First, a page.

Queen's University

Cahill wins neuropathic pain award

 
2008-06-04

Pharmacology and Toxicology professor Cathy Cahill, Canada Research Chair in Chronic Pain, is one of eight Canadian researchers to receive a prestigious Pfizer Canada Neuropathic Pain Research Award.

Pharmacoloy and Toxicology professor Cathy Cahill, Canada Research Chair in Chronic Pain, is one of eight Canadian researchers to receive a prestigious Pfizer Canada Neuropathic Pain Research Award. The program funds and supports independent neuropathic pain research in the areas of basic biomedical, clinical and health service and systems sciences. 

Dr. Cahill's research investigates the underlying mechanisms of chronic pain using behavioural, neuroanatomical and biochemical techniques. She focuses on the role of NMDA receptor-linked intracellular signalling cascades.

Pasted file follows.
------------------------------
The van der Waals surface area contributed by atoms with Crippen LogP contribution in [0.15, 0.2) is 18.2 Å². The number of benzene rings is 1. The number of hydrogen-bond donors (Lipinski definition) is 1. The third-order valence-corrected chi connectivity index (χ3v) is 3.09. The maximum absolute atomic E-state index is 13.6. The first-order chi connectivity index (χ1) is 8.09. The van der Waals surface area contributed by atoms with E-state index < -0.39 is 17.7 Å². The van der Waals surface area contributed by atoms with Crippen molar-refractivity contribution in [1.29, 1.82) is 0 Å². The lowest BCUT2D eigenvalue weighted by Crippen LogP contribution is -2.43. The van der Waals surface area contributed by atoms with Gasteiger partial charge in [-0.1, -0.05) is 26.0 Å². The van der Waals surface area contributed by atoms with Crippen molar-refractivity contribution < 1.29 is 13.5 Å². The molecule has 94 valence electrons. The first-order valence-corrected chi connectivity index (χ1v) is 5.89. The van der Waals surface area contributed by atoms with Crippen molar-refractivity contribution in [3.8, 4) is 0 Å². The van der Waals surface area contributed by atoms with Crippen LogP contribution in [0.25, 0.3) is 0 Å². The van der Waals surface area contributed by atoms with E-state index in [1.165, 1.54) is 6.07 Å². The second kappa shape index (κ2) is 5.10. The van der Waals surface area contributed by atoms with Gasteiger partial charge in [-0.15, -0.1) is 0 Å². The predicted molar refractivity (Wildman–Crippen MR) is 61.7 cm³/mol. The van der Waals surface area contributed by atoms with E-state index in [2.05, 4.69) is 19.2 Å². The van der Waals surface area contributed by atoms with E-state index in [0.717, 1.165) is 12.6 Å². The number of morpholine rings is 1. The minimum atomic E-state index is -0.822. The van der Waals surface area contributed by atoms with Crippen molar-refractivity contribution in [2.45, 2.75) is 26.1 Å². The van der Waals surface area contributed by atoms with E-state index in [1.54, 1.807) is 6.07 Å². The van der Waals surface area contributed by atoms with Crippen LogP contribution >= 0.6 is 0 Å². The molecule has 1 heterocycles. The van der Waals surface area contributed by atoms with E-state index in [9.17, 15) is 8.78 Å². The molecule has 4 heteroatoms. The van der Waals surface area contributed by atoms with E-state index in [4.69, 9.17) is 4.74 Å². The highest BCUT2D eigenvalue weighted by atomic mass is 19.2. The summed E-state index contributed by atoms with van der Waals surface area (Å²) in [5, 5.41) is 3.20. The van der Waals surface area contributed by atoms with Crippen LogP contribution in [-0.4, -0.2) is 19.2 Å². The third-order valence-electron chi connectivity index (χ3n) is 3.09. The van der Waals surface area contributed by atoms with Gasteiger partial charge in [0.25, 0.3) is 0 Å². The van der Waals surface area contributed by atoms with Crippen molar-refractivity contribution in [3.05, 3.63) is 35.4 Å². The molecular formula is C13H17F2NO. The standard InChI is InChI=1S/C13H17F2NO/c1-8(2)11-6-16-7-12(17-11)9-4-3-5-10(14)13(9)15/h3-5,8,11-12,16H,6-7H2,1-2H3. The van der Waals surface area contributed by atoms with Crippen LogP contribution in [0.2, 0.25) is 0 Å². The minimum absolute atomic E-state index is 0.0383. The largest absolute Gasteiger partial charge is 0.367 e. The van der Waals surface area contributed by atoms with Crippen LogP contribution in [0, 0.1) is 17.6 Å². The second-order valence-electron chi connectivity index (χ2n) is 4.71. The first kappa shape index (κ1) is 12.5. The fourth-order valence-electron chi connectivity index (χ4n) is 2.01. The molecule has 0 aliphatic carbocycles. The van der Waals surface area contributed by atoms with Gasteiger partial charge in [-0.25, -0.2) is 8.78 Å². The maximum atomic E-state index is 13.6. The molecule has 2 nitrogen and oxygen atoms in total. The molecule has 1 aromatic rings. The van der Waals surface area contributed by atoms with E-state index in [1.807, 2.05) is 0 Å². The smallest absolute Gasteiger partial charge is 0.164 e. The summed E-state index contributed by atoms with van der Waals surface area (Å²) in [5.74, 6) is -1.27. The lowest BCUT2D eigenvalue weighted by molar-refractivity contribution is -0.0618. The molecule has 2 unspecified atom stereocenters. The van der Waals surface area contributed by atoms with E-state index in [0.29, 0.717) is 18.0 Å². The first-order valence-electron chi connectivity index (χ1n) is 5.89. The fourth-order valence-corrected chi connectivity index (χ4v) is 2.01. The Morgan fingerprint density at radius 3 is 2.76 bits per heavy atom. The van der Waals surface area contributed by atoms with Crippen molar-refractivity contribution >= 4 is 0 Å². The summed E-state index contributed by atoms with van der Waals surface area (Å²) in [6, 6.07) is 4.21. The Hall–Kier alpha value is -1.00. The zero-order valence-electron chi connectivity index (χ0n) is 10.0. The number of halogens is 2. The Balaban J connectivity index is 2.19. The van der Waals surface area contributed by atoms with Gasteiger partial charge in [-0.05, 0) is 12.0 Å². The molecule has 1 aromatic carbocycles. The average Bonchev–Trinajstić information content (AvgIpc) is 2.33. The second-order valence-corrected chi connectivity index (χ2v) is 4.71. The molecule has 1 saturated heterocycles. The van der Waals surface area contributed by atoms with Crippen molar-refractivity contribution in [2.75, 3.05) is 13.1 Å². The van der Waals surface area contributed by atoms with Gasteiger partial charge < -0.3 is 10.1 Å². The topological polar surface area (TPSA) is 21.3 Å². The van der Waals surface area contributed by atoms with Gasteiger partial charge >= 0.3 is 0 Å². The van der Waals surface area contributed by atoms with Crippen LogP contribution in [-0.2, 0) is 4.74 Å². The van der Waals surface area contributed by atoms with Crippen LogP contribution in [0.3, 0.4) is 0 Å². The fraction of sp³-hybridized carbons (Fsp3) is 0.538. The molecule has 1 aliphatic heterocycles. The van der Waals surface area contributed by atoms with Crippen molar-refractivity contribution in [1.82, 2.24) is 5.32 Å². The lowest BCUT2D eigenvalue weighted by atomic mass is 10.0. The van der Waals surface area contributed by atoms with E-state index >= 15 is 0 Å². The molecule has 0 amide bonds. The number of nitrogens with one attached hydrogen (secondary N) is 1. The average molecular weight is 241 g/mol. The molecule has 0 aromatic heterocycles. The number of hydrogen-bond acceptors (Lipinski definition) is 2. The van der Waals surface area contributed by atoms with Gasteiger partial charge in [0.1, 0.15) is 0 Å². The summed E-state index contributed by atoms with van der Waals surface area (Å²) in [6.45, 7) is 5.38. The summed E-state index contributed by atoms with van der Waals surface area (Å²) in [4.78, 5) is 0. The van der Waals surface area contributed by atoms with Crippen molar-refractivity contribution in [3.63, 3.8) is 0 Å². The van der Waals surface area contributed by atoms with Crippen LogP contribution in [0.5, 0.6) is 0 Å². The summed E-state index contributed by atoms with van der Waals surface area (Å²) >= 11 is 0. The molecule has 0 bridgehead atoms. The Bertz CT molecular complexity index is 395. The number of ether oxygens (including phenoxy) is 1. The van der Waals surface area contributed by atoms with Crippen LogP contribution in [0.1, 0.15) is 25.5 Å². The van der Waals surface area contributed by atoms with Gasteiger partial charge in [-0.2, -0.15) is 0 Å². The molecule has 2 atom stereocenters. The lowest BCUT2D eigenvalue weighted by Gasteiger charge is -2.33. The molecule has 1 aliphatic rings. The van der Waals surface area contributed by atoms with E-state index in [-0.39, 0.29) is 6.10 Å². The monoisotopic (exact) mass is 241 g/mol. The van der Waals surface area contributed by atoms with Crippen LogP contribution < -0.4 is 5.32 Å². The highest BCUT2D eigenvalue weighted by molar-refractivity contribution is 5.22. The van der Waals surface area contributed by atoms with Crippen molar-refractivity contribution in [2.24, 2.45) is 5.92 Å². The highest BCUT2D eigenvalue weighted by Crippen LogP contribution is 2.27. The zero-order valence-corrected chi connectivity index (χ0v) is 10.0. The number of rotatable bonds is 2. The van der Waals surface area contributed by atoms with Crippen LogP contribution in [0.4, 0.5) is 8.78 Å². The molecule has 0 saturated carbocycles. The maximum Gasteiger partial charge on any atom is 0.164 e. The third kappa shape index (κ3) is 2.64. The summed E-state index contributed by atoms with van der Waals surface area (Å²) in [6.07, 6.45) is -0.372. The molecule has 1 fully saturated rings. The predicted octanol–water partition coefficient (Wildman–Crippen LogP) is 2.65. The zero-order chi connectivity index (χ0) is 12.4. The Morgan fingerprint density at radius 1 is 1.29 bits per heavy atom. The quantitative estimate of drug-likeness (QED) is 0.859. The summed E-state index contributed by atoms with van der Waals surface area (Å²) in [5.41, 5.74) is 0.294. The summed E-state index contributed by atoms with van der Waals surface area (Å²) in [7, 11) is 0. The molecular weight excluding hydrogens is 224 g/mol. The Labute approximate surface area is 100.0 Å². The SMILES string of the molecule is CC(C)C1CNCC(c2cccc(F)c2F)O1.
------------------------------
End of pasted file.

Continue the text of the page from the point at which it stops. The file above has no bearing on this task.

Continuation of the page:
“This awards program recognizes the severity of neuropathic pain as a disease and the important work of some of Canada's leading researchers who are committed to understanding and learning more about neuropathic pain,” said awards committee chair John Clark, medical director of the Calgary Health Region Chronic Pain Centre.

Neuropathic pain is a disease caused by injury or dysfunction of the nerves, spinal cord or brain. It is estimated that over 2.2 million Canadians suffer from this chronic condition, often in combination with other types of pain such as fibromyalgia, osteoarthritis and migraine headaches. 

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